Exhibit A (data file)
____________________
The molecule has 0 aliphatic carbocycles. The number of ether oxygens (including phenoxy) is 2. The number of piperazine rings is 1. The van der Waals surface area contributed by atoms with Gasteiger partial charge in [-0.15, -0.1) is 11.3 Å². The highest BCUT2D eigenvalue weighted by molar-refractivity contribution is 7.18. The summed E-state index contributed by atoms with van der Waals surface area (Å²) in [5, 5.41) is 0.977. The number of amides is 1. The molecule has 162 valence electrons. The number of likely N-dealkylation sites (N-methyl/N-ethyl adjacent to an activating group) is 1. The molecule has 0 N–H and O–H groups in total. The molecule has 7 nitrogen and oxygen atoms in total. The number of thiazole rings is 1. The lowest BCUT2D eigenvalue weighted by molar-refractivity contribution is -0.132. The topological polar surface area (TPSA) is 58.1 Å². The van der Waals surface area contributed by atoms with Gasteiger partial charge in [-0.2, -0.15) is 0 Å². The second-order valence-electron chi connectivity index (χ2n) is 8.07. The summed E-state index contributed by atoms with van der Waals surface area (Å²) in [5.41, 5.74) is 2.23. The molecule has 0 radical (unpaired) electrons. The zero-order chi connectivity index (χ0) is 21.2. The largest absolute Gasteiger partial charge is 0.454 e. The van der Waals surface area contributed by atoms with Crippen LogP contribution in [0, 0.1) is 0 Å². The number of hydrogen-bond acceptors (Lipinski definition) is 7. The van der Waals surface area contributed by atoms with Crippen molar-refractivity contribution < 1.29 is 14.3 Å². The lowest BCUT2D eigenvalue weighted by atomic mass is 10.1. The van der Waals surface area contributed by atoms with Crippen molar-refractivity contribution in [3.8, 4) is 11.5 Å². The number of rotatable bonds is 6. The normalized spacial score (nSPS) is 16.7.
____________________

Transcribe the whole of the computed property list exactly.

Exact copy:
The molecule has 0 aliphatic carbocycles. The number of ether oxygens (including phenoxy) is 2. The number of piperazine rings is 1. The van der Waals surface area contributed by atoms with Gasteiger partial charge in [-0.15, -0.1) is 11.3 Å². The highest BCUT2D eigenvalue weighted by molar-refractivity contribution is 7.18. The summed E-state index contributed by atoms with van der Waals surface area (Å²) in [5, 5.41) is 0.977. The number of amides is 1. The molecule has 162 valence electrons. The number of likely N-dealkylation sites (N-methyl/N-ethyl adjacent to an activating group) is 1. The molecule has 0 N–H and O–H groups in total. The molecule has 7 nitrogen and oxygen atoms in total. The number of thiazole rings is 1. The lowest BCUT2D eigenvalue weighted by molar-refractivity contribution is -0.132. The topological polar surface area (TPSA) is 58.1 Å². The van der Waals surface area contributed by atoms with Gasteiger partial charge in [-0.2, -0.15) is 0 Å². The second-order valence-electron chi connectivity index (χ2n) is 8.07. The summed E-state index contributed by atoms with van der Waals surface area (Å²) in [5.41, 5.74) is 2.23. The molecule has 0 radical (unpaired) electrons. The zero-order chi connectivity index (χ0) is 21.2. The largest absolute Gasteiger partial charge is 0.454 e. The van der Waals surface area contributed by atoms with Crippen LogP contribution in [0, 0.1) is 0 Å². The number of hydrogen-bond acceptors (Lipinski definition) is 7. The van der Waals surface area contributed by atoms with Crippen molar-refractivity contribution < 1.29 is 14.3 Å². The lowest BCUT2D eigenvalue weighted by atomic mass is 10.1. The van der Waals surface area contributed by atoms with Crippen molar-refractivity contribution in [3.8, 4) is 11.5 Å². The number of rotatable bonds is 6. The normalized spacial score (nSPS) is 16.7.